Roadblocks to Recovery: On Average
This is another post in my Roadblocks to Recovery series. It’s closely related to yesterday’s roadblock (ED as a trump card) but also different enough that I think it’s worth its own post.
Without ED, I will just be “average”
My height is average. My weight is average (I’m small but solid). These things are fine, and I can (mostly) deal with it. Well, the first part of it. But heaven help me if I ever feel average.
Like so many things that happened with my eating disorder, much of this thinking process started with my academic life, long before I showed any signs of ED. I had to be “The Best.” I wasn’t a narcissist by any stretch of the imagination, but I had this competitive spirit. The darker side of that competitive spirit is that if I wasn’t “The Best,” then I sucked at whatever it was, and I may as well go home. My mom always said that only one person could be the best, and I remember plaintively wailing to her on more than one occasion, “So why can’t it be ME?”
A few examples: in grad school, I had two exams in my immunology class. On the first exam, I scored at roughly the class average, which before the curve was around a 71% (this was 3 years ago, and I still remember it!). I was horrified and almost devastated–I had a therapy session afterwards and I sobbed about it and my poor therapist just handed me tissues. I was determined not to repeat this on the last exam, so I studied for weeks. All I could think of were the other people in my class who had surely done better than I. It never occurred to me that an equal number had done worse. For the several days before the exam, I barely slept and I was physically ill from the anxiety. My goal wasn’t just to do better (which would have been a marginally decent goal), but to break the curve. Which I did. I was exhausted and burned out, but I did it. And I felt okay about myself, at least for a short while.
Even recently, I was playing Dominoes with my parents and some of their friends, and I was just so keyed up while we were playing. Even though I loved everyone there (I refer to these people as “Aunt” and “Uncle”) and I know they didn’t give a hoot about who won, I was terribly afraid that I wasn’t going to win. I didn’t. I got second place and I still walked away disappointed because I was utterly convinced that only some strange luck had saved me from last place. I didn’t win, and that was all that mattered. It’s why I don’t like keeping score at mini-golf or bowling or even Pictionary. Because I rarely win, and so I frequently end up hating myself (yes, over not winning a game of Pictionary).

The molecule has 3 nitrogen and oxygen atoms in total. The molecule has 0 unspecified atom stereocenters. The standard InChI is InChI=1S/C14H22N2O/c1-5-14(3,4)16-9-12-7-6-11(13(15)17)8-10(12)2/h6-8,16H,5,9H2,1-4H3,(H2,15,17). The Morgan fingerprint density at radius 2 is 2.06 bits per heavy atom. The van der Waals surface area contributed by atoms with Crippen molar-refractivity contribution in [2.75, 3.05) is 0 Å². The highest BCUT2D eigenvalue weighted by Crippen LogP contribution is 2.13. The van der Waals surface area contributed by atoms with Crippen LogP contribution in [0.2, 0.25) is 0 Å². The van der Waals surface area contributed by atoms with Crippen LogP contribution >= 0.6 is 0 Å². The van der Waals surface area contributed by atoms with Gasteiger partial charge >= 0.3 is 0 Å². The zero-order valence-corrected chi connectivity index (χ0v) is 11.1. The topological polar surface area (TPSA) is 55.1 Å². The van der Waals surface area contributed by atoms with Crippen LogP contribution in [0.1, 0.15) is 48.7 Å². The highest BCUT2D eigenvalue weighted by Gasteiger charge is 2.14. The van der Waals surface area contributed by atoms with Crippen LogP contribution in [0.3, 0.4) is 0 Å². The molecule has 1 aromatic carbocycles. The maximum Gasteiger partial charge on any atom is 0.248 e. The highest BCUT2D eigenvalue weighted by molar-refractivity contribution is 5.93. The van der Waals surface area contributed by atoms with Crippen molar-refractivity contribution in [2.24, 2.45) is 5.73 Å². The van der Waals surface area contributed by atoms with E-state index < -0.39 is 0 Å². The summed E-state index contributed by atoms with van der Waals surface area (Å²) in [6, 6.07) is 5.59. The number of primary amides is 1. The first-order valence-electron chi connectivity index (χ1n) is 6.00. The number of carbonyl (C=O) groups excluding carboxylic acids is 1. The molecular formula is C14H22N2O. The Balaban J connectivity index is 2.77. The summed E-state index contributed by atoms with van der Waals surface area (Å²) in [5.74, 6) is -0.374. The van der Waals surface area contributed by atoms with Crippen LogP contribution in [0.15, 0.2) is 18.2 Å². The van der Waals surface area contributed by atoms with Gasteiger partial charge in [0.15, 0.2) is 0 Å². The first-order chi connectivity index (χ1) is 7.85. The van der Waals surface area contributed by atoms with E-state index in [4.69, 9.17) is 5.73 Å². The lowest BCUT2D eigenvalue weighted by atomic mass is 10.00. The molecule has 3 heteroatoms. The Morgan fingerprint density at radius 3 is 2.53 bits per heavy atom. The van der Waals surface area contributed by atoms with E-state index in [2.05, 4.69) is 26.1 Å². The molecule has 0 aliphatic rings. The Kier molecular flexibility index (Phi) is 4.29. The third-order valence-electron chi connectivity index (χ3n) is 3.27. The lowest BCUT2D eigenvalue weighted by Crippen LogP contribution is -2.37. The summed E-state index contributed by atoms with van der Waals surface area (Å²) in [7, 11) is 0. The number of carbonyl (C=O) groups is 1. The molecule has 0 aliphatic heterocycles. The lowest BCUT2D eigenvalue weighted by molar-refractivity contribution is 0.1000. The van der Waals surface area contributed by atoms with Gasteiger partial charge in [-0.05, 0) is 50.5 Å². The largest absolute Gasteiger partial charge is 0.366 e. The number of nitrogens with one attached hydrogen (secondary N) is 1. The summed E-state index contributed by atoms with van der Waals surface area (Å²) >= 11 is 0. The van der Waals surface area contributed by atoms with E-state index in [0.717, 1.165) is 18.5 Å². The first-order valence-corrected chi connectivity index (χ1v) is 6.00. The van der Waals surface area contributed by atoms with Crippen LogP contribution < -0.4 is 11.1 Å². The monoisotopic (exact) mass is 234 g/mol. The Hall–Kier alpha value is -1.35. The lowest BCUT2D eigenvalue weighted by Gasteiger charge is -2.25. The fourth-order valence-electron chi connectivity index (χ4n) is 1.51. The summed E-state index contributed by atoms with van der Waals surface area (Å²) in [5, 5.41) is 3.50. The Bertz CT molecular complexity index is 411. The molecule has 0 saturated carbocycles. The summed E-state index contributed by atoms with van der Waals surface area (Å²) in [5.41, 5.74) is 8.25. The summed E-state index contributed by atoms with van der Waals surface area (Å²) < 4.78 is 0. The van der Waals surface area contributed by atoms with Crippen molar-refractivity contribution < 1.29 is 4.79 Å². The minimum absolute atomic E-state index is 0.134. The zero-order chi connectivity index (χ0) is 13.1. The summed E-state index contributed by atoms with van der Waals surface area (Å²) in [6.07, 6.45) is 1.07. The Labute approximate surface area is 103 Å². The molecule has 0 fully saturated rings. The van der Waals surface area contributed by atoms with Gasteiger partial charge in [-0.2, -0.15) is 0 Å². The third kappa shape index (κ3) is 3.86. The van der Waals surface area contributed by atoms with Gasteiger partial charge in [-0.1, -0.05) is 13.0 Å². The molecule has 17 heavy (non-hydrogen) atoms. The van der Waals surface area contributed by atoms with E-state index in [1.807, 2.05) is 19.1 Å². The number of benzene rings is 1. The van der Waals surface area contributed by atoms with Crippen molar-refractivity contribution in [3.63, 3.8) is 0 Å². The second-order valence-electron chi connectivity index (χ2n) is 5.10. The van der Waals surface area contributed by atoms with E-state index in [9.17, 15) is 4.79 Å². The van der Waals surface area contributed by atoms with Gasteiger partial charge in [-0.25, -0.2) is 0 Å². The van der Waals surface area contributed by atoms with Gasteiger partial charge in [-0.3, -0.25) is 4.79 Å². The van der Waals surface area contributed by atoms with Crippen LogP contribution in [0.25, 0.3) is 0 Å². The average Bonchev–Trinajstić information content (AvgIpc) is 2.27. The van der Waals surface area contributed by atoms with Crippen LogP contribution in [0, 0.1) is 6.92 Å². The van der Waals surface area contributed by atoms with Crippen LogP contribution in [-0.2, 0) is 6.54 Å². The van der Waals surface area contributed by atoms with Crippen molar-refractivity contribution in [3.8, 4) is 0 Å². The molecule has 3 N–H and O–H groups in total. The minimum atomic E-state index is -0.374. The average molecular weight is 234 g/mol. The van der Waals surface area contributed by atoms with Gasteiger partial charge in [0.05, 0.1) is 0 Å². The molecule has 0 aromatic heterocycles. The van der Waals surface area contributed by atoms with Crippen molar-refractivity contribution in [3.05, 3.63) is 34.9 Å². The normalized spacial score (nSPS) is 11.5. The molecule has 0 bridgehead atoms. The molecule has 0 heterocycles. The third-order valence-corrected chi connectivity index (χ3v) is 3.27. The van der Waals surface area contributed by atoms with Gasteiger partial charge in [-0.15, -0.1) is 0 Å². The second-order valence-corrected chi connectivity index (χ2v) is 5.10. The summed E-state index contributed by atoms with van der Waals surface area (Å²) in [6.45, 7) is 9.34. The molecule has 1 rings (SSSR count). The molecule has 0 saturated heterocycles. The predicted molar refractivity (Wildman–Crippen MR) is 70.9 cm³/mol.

It goes something like this: my drive to win isn’t so much from the joy of winning. My drive is from a fear of failure. This drive is essentially perfectionism, distilled to its essence. Of course, my eating disorder wasn’t just extreme perfectionism- I wasn’t “Starving for Perfection” or “Dying to be Thin.” But the two are tremendously and inextricably linked.
The anorexia made me feel special, somehow. It made me feel like I was “The Best” when I was starving and over-exercising and losing weight. If I found out that anyone had eaten less than me that day (food poisoning, their own eating disorder), my brain flew into a tizzy and I felt compelled to exercise off every extra calorie or purge what was left in my system. Eating more than someone meant I wasn’t “The Best,” and if I wasn’t “The Best,” I was just average. My abnormally low weight played a role, too. Although I never fully bought into the (wrong) cultural idea that thin people are inherently “better” than those who are heavier, I was rather aware of this idea and it played a role in my ED. If I was the “thinnest,” then I was “The Best.” If I gained weight, I was only average, and average, as I’ve said before, is not something my perfectionistic brain likes to contemplate.
Recovery, of course, meant eating more and gaining weight. It meant extracting myself from my idiotic mind games surrounding academics and food and weight. And this is where it gets tough. Because this mindset is so ingrained and it seems rather rational in the moment. The underlying issue, if you really dig deep enough, goes back to really low self-esteem. Why else would I need a trump card or so deeply fear being average if I really thought I was a good enough person? It’s hard for me to accept that “average” is just fine, because I fear that if I’m not “The Best,” then I’m nothing. I know that what makes me special isn’t my being “The Best” at not eating or losing weight, and that I’m still special even if I’m average in every way. I just need to figure out how I can value myself being average and letting go.